The degree of initial exploration is surprising. Right from the get-go, there are some pretty good-sized areas to wander around in. Each subsequent area that opens up as gameplay progresses has this same expansive feel. Unfortunately, the first major puzzle, which opens up the remainder of the game, is very ornate and has a similar degree of complexity as the infamous organ puzzle from 9: The Lost Resort. If you are not carefully deciphering clues at this point, this could be a real show-stopper. Once past this, however, you better understand how to look at the surroundings for clues and solutions. This is a "pay attention" game.
As for the rest of the puzzles, I must say, the designer really grasps the concept of environmental puzzles like those from the Myst series, where the player must pay attention to what's onscreen in order to correctly determine the next move. Puzzles are enigmatic to the extreme. The casual gamer is going to be put off by the depth and complexity of them, but for the gamer that likes to figure each part of a puzzle out over a period of time to a gigantic "aha!" this is going to feel like hitting the mother lode. I suspect these will really be a matter of taste for most people, as the difficulty will be off-putting to some. I found them very challenging and entertaining. Because there was so much environment to explore, I never felt like I was stuck or had nothing else to do while I puzzled over something.
The puzzles are all machine-style, and all fit into the context of the environments they are found in. There is logic to them, albeit highly enigmatic logic, which is really a puzzle unto itself - learning the architecture of how they go together as you progress through the game. One of the puzzles is reminiscent of The Neverhood's console puzzle, while most are similar to those in Exile or Riven.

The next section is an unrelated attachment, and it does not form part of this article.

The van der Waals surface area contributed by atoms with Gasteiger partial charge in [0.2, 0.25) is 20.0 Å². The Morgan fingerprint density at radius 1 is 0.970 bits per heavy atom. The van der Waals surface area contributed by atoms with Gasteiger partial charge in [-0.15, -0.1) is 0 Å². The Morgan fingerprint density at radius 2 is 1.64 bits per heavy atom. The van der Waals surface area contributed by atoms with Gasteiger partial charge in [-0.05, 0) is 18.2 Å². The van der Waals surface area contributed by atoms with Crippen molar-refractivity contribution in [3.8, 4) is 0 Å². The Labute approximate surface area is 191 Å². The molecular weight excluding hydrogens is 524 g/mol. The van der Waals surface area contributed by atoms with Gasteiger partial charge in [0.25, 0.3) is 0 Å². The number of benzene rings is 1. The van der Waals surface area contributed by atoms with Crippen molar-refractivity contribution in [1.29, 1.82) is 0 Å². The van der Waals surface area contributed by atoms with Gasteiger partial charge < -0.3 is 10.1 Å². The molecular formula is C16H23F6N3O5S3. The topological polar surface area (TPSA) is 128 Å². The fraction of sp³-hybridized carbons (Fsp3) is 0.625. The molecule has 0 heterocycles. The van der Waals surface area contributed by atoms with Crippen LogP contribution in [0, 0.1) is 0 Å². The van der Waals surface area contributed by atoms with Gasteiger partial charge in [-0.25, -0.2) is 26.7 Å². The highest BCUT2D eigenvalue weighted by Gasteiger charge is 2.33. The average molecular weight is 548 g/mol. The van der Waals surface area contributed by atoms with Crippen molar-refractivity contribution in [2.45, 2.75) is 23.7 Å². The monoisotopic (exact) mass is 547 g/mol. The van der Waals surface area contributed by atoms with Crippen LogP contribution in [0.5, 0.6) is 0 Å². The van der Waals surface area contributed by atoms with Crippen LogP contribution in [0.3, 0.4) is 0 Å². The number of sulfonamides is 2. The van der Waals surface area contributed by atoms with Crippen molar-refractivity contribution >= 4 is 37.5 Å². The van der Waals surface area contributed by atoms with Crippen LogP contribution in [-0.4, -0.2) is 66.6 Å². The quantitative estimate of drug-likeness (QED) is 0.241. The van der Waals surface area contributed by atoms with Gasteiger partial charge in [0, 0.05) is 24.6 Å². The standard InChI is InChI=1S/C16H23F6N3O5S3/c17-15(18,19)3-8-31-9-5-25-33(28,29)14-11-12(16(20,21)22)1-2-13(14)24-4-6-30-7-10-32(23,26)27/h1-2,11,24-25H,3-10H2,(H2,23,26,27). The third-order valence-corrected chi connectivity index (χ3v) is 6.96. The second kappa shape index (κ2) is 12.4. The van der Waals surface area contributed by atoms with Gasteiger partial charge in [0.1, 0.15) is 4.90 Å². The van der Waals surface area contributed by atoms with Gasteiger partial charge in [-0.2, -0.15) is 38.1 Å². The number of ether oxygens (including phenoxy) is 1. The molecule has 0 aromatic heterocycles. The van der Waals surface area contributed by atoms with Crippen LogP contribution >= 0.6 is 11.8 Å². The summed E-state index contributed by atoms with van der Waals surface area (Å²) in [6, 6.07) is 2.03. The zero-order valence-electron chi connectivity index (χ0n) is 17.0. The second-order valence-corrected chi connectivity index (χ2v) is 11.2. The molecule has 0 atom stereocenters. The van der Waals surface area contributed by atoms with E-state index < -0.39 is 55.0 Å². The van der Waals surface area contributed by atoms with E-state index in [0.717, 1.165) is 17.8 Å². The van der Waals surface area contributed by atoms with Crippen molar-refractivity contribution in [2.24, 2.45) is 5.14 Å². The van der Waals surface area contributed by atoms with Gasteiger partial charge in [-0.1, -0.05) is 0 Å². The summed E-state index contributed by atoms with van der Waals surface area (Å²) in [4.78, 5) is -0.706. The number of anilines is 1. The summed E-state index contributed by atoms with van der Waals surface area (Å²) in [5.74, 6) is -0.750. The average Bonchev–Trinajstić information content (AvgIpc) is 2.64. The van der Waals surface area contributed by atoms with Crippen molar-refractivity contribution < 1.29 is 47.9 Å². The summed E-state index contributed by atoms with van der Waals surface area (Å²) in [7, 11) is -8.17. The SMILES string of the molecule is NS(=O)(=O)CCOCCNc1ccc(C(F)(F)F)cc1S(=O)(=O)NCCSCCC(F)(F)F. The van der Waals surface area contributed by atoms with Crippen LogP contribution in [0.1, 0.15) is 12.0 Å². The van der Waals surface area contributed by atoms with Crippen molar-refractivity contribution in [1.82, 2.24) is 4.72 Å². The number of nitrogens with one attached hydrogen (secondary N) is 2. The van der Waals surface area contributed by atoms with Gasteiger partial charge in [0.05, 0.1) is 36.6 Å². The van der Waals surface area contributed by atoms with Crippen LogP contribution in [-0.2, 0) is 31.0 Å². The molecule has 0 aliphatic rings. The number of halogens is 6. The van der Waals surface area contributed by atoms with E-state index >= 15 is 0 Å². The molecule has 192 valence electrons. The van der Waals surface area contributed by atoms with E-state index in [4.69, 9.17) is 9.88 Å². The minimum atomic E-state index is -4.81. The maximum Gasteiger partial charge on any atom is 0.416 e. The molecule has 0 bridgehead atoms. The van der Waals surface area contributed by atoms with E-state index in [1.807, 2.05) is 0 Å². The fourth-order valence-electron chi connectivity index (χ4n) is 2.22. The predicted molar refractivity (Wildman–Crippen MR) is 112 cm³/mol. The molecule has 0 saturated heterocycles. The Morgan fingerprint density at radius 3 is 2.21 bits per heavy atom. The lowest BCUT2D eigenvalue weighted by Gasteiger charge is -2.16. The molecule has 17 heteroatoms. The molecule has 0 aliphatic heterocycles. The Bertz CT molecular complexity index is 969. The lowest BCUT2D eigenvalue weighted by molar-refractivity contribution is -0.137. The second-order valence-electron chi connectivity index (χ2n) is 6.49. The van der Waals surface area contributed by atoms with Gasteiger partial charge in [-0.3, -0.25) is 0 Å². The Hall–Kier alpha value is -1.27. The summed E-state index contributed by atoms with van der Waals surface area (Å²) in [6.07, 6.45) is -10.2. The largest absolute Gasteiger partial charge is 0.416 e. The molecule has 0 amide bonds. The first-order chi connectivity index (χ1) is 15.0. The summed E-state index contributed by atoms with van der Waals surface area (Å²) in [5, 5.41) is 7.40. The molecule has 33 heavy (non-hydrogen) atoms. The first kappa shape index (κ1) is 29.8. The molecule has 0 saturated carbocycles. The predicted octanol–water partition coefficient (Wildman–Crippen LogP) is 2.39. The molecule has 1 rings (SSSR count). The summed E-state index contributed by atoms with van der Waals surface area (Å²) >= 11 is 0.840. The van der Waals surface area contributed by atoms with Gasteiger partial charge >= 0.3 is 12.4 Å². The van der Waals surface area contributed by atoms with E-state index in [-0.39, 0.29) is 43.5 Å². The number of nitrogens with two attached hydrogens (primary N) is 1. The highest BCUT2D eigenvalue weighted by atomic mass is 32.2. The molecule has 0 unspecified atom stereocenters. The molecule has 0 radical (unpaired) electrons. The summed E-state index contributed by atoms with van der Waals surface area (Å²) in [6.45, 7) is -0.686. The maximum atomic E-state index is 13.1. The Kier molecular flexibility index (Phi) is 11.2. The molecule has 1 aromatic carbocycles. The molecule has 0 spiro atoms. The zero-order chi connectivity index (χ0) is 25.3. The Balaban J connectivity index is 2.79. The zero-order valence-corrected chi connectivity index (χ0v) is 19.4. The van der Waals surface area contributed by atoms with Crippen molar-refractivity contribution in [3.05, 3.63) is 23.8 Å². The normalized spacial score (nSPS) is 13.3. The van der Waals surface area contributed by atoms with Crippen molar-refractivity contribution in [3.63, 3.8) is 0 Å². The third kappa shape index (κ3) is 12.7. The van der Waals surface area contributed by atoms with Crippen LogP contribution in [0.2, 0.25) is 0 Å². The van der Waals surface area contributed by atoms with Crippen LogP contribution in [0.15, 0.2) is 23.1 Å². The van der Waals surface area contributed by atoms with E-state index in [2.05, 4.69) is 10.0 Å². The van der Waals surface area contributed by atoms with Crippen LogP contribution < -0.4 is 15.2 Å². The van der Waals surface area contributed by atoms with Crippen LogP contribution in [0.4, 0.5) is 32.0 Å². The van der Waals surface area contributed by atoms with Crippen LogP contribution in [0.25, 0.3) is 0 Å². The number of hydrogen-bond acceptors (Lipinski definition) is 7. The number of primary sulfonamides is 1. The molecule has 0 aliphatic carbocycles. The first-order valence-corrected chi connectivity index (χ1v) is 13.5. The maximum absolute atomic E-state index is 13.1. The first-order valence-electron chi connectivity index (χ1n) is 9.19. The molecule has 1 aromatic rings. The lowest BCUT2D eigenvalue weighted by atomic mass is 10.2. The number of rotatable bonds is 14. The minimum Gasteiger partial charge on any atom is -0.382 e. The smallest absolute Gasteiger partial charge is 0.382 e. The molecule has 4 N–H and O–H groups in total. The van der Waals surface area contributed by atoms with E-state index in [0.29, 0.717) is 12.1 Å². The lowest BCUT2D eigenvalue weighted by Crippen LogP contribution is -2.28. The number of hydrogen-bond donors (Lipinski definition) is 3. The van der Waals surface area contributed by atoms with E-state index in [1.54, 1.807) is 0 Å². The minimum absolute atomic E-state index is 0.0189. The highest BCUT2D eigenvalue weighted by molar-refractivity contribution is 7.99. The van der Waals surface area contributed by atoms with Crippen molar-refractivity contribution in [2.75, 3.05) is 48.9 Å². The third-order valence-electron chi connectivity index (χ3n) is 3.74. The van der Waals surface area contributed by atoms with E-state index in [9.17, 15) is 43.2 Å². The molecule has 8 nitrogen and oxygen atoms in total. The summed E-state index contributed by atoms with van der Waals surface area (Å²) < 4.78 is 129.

Unfortunately, Rhem has the shortest endgame sequence I've experienced since The Crystal Key. Actually, this endgame makes The Crystal Key look like War and Peace. Don't say I didn't warn you! There is, though, after the game ends, a nice little movie fly-through of all of the game areas you've just finished playing. This is a fun little addition.
Another commendable thing about Rhem is its surprising length for an independent effort. Even with daily playing, it still took me a couple of weeks to finish, and once I completed it, I felt as though I had just climbed the adventure game equivalent of Mount Everest. I found myself consumed with getting the next thing figured out and ended up happily taking mountainous notes, a practice to which I am usually averse. It's rare to experience a game with such a satisfying feeling upon discovering the solution to an area. Did I mention the puzzles were hard?
Rhem is an ode to Myst for all point-and-click lovers, a very worthwhile indie project. Let's hope some of those who enjoyed Myst sit up and take notice, as this is a complex and cleverly designed game.
People who downloaded RHEM have also downloaded:
Rhem 2: The Cave, Riddle of the Sphinx: An Egyptian Adventure, Rhem 3: The Secret Library, Rhem 4: The Golden Fragments, Obsidian, Omega Stone, The, Schizm: Mysterious Journey, Reah: Face the Unknown